Proofpoint: Who’s Using Your Streaming Account? Protect Yourself from Credential Theft
(The blog post was originally published on March 23, 2020 by our partner, Proofpoint on their page)
AUTHOR: PROOFPOINT THREAT RESEARCH TEAM
Video and audio streaming services continue to disrupt the entertainment industry. Services like Netflix, Hulu, Disney+, Spotify, and Apple Music have revolutionized the way we access and consume movies, TV shows, and music. This massive shift has not gone unnoticed by attackers, who have found a way to steal consumers’ valid streaming credentials and sell them for extremely discounted prices. When this happens, many times the account holders don’t know that they’re sharing their accounts with malicious actors/unauthorized users.
Proofpoint researchers have looked into this problem more closely to detail how this is happening and what you can do to protect your accounts.
How Streaming Credentials are Stolen
There are three ways attackers steal valid streaming service credentials: malware, credential phishing, and previously stolen credentials combined with password reuse.
Malware encompasses any type of malicious code that is typically delivered via email or websites and then installed on systems and servers with the aim of disrupting, disabling or taking control of these computing devices. To dodge detection, attackers will hide malware in files, mask it to look like legitimate applications or use other obfuscation techniques to bypass security controls and user detection.
Certain types of malware are designed to search and steal account information. These keyloggers and “information stealers”, among others, have been around for years and are regularly used to steal usernames, passwords, and credit card information. This means if your system or device becomes infected, attackers are able to steal your credentials along with other valuable information.
We often see threat actors launch credential phish attacks to access valid streaming service credentials. Credential phishing typically starts with an email that claims there’s an issue with your streaming account that requires your immediate attention, like a payment issue or an update to your billing address, and tells you to click the link to go into your account and correct it.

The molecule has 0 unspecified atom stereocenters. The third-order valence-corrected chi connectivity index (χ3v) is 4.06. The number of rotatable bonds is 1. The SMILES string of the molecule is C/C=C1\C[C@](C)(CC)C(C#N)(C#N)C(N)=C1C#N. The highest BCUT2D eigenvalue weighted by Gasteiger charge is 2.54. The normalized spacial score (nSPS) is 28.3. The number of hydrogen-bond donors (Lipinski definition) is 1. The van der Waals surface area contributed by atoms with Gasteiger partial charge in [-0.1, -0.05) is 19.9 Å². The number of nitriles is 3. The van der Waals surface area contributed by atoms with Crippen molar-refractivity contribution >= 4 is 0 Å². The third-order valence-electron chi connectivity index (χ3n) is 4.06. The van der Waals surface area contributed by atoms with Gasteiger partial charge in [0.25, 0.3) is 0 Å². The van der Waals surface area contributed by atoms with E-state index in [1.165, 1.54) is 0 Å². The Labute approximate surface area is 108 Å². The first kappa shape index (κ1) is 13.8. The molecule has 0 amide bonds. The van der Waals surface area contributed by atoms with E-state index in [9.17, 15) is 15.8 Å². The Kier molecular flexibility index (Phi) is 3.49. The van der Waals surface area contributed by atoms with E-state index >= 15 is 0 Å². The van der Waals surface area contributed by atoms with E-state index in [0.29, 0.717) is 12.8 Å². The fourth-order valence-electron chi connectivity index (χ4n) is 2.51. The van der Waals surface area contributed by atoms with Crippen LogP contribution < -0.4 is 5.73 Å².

If you click the link, you’re taken to a site that’s made up to look like the official site’s home page. These sites are often near-perfect copies of the legitimate sites, which can make it hard to distinguish from the legitimate sites.
In Figure 1 you can see an example of a Disney+ credential phishing site.
Figure 1 Disney+ Credential Phishing Site
In Figure 2 you can see a Spotify credential phishing site.
Figure 2 Spotify Credential Phishing Site
In Figure 3 you can see a Netflix credential phishing site.
Figure 3 Netflix Credential Phishing Site
Once at the fake home page, you are prompted to enter your username and password. At that point the attackers have stolen your legitimate information and can use that to access your account just like you.
Sites not only try to steal your credentials, but they’ll also put in place credit card entry pages to try and steal your credit card information as well.
In Figure 4 you can see a fake Spotify site set up to steal credit card information.
Figure 4 Spotify Credit Card Phishing Site
In Figure 5 you can see a fake Netflix site set up to steal credit card information.
Figure 5 Netflix Credit Card Phishing Site
As you can see, the quality of these sites is incredibly detailed and closely reflect the real streaming sites. The Netflix credit card phishing site even includes a lock and the words “secure server” to help the intended victim feel this is legitimate and safe.
Previously Stolen Credentials/Password Reuse